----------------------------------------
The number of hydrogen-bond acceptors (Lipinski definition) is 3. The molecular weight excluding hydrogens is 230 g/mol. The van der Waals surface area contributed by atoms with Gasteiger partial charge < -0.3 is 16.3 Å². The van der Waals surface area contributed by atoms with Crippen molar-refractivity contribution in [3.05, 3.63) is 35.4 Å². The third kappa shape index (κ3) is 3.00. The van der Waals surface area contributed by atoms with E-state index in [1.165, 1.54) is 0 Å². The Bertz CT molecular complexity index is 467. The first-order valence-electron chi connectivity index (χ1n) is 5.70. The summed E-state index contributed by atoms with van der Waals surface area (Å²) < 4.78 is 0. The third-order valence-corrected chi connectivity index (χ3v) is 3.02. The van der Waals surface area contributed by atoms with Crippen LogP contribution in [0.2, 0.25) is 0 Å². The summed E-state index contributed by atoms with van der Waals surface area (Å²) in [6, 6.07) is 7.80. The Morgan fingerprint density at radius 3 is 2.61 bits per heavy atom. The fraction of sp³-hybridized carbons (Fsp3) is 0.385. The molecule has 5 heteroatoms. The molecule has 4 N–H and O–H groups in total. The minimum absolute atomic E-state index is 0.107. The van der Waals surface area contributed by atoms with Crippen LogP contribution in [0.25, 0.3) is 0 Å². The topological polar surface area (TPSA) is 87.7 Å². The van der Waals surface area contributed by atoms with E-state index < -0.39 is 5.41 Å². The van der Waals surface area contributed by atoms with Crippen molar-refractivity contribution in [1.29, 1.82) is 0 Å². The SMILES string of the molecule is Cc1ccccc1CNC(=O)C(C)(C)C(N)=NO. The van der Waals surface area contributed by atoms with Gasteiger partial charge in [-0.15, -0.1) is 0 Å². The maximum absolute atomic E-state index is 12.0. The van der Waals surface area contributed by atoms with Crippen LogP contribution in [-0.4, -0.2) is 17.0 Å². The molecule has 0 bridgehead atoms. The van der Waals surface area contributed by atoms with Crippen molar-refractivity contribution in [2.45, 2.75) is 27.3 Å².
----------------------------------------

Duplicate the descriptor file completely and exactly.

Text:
The number of hydrogen-bond acceptors (Lipinski definition) is 3. The molecular weight excluding hydrogens is 230 g/mol. The van der Waals surface area contributed by atoms with Gasteiger partial charge < -0.3 is 16.3 Å². The van der Waals surface area contributed by atoms with Crippen molar-refractivity contribution in [3.05, 3.63) is 35.4 Å². The third kappa shape index (κ3) is 3.00. The van der Waals surface area contributed by atoms with E-state index in [1.165, 1.54) is 0 Å². The Bertz CT molecular complexity index is 467. The first-order valence-electron chi connectivity index (χ1n) is 5.70. The summed E-state index contributed by atoms with van der Waals surface area (Å²) < 4.78 is 0. The third-order valence-corrected chi connectivity index (χ3v) is 3.02. The van der Waals surface area contributed by atoms with Crippen LogP contribution in [0.2, 0.25) is 0 Å². The summed E-state index contributed by atoms with van der Waals surface area (Å²) in [6, 6.07) is 7.80. The Morgan fingerprint density at radius 3 is 2.61 bits per heavy atom. The fraction of sp³-hybridized carbons (Fsp3) is 0.385. The molecule has 5 heteroatoms. The molecule has 4 N–H and O–H groups in total. The minimum absolute atomic E-state index is 0.107. The van der Waals surface area contributed by atoms with Crippen LogP contribution in [0.25, 0.3) is 0 Å². The topological polar surface area (TPSA) is 87.7 Å². The van der Waals surface area contributed by atoms with E-state index < -0.39 is 5.41 Å². The van der Waals surface area contributed by atoms with Crippen molar-refractivity contribution in [1.29, 1.82) is 0 Å². The SMILES string of the molecule is Cc1ccccc1CNC(=O)C(C)(C)C(N)=NO. The van der Waals surface area contributed by atoms with Gasteiger partial charge in [-0.15, -0.1) is 0 Å². The maximum absolute atomic E-state index is 12.0. The van der Waals surface area contributed by atoms with Crippen LogP contribution in [-0.4, -0.2) is 17.0 Å². The molecule has 0 bridgehead atoms. The van der Waals surface area contributed by atoms with Crippen molar-refractivity contribution in [2.45, 2.75) is 27.3 Å².